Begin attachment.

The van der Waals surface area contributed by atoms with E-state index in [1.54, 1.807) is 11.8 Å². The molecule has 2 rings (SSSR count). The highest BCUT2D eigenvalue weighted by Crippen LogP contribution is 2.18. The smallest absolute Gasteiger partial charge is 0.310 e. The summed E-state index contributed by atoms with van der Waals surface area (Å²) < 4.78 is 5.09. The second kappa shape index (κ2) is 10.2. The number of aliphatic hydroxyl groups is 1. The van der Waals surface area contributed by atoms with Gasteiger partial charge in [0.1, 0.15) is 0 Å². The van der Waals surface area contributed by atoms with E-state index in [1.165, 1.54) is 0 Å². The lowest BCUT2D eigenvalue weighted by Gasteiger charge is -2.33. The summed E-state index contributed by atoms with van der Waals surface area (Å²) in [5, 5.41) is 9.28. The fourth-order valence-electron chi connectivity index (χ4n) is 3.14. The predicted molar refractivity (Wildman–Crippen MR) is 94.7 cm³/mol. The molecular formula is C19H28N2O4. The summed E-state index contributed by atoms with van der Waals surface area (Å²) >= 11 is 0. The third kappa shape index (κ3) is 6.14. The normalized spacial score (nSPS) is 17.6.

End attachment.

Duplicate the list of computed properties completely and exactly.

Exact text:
The van der Waals surface area contributed by atoms with E-state index in [1.54, 1.807) is 11.8 Å². The molecule has 2 rings (SSSR count). The highest BCUT2D eigenvalue weighted by Crippen LogP contribution is 2.18. The smallest absolute Gasteiger partial charge is 0.310 e. The summed E-state index contributed by atoms with van der Waals surface area (Å²) < 4.78 is 5.09. The second kappa shape index (κ2) is 10.2. The number of aliphatic hydroxyl groups is 1. The van der Waals surface area contributed by atoms with Gasteiger partial charge in [0.1, 0.15) is 0 Å². The van der Waals surface area contributed by atoms with E-state index in [1.165, 1.54) is 0 Å². The lowest BCUT2D eigenvalue weighted by Gasteiger charge is -2.33. The summed E-state index contributed by atoms with van der Waals surface area (Å²) in [5, 5.41) is 9.28. The fourth-order valence-electron chi connectivity index (χ4n) is 3.14. The predicted molar refractivity (Wildman–Crippen MR) is 94.7 cm³/mol. The molecular formula is C19H28N2O4. The summed E-state index contributed by atoms with van der Waals surface area (Å²) >= 11 is 0. The third kappa shape index (κ3) is 6.14. The normalized spacial score (nSPS) is 17.6.